184.108.40.206 Qualification for DSP during study or training - 30 hour rule
Topic applies to
This topic applies to people who are subject to the 30 hour rule for DSP qualification.
For people who are subject to the 15 hour rule, refer to 220.127.116.11.
To have a CITW a DSP recipient undertaking study must:
- be prevented, because of their impairment/s, from doing any work (1.1.W.60) in open employment (1.1.O.10) within the next 2 years, and
- be unlikely, because of their impairment/s, to be able to work within the next 2 years as a result of undertaking educational, vocational or on-the-job training (1.1.E.30).
Factors to consider
The following factors will be considered in determining whether a DSP recipient undertaking study still has a CITW:
- How the person's course activities compare with activities generally required to work in open employment
- The person's study-load (including the number of contact hours to attend lectures, practicals and tutorials and the number of hours of private study)
- Whether the course is designed specifically for people with a physical, intellectual or psychiatric impairment
- Whether any modification to the course which has been made solely to accommodate the person's disability, and
- Whether the person could participate in alternative training activities if their current course of study is unlikely to enable them to work within the next 2 years
Studying 30 hours or more per week
A DSP recipient participating in mainstream, unmodified study for 30 hours or more per week is unlikely to have a CITW. This is because the activities required for mainstream study are generally equivalent to those required to work in open employment.
Studying less than 30 hours per week
A DSP recipient undertaking part-time study of less than 30 hours per week may continue to qualify for DSP if they are unable, solely because of their impairment/s, to undertake activities generally required for open employment of 30 hours or more per week within the next 2 years.
Explanation: A DSP recipient is undertaking a part-time course because they are unable to undertake a full-time course due to their impairment/s. This person is unlikely to be able to undertake work in open employment for 30 hours or more per week.
Participation requirements from 01/07/2012
From 1 July 2012 certain DSP recipients under age 35 will be subject to participation requirements as part of qualification for DSP.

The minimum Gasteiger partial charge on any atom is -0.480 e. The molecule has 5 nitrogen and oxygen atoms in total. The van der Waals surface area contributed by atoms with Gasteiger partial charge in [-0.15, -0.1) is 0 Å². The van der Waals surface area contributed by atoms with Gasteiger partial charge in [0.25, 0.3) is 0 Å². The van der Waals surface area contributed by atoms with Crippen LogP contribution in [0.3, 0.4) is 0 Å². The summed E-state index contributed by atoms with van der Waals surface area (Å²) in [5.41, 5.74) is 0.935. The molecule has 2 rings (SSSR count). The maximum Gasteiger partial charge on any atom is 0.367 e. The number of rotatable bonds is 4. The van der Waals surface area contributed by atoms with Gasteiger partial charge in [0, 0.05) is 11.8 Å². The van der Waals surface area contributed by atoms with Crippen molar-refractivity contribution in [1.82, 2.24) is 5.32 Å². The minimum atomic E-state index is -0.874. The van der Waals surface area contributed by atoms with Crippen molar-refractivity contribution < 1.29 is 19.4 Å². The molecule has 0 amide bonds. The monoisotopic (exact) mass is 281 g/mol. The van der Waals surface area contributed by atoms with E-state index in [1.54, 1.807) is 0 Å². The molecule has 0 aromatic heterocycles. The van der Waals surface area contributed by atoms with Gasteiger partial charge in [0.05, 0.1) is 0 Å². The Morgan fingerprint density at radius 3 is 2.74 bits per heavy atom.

Participation requirements from 01/07/2014
From 1 July 2014 all DSP recipients under age 35 who are subject to participation requirements are required to have at least one compulsory work focused activity included in their participation plan.
Young people up to age 22 are required to include a compulsory education or employment activity in their plan, and DSP recipients with a mental illness are required to include a treatment, rehabilitation, reconnection with work or social skills activity in their plan.
The compulsory activities will vary depending on the individual's circumstances. They may include:
- connection with an employment service provider
- Work for the Dole
- work experience
- an education or training activity for people under age 22, or
- a rehabilitation or treatment activity, or reconnection to work activity for people with mental illness.
For DSP recipients engaged in work, it is a requirement to attend ongoing interviews on an annual basis, until the person no longer meets the criteria for participation requirements.
Act reference: SSAct section 94A Participation requirements, section 94B Participation plans
Policy reference: SS Guide 18.104.22.168 Participation requirements for DSP recipients
Training designed specifically for people with physical, intellectual or psychiatric impairments
Training programs that have been designed specifically for people with physical, intellectual or psychiatric impairments are not educational or vocational training for the purposes of SSAct section 94(2)(b) before its amendment on 1 July 2006. DSP recipients who are undergoing this type of training may still be considered to have a CITW.
Modification of mainstream training courses
Mainstream training courses are courses that are not specifically designed for or restricted to people with disabilities.
Mainstream training courses that accommodate people with disabilities through the provision of aids such as tape recorders, monitors or other equipment or environmental modifications, or make concessions such as allowing unscheduled breaks or allowing the course to be completed at each participant's own pace are considered to be training for the purposes of SSAct section 94(2)(b) before its amendment on 1 July 2006.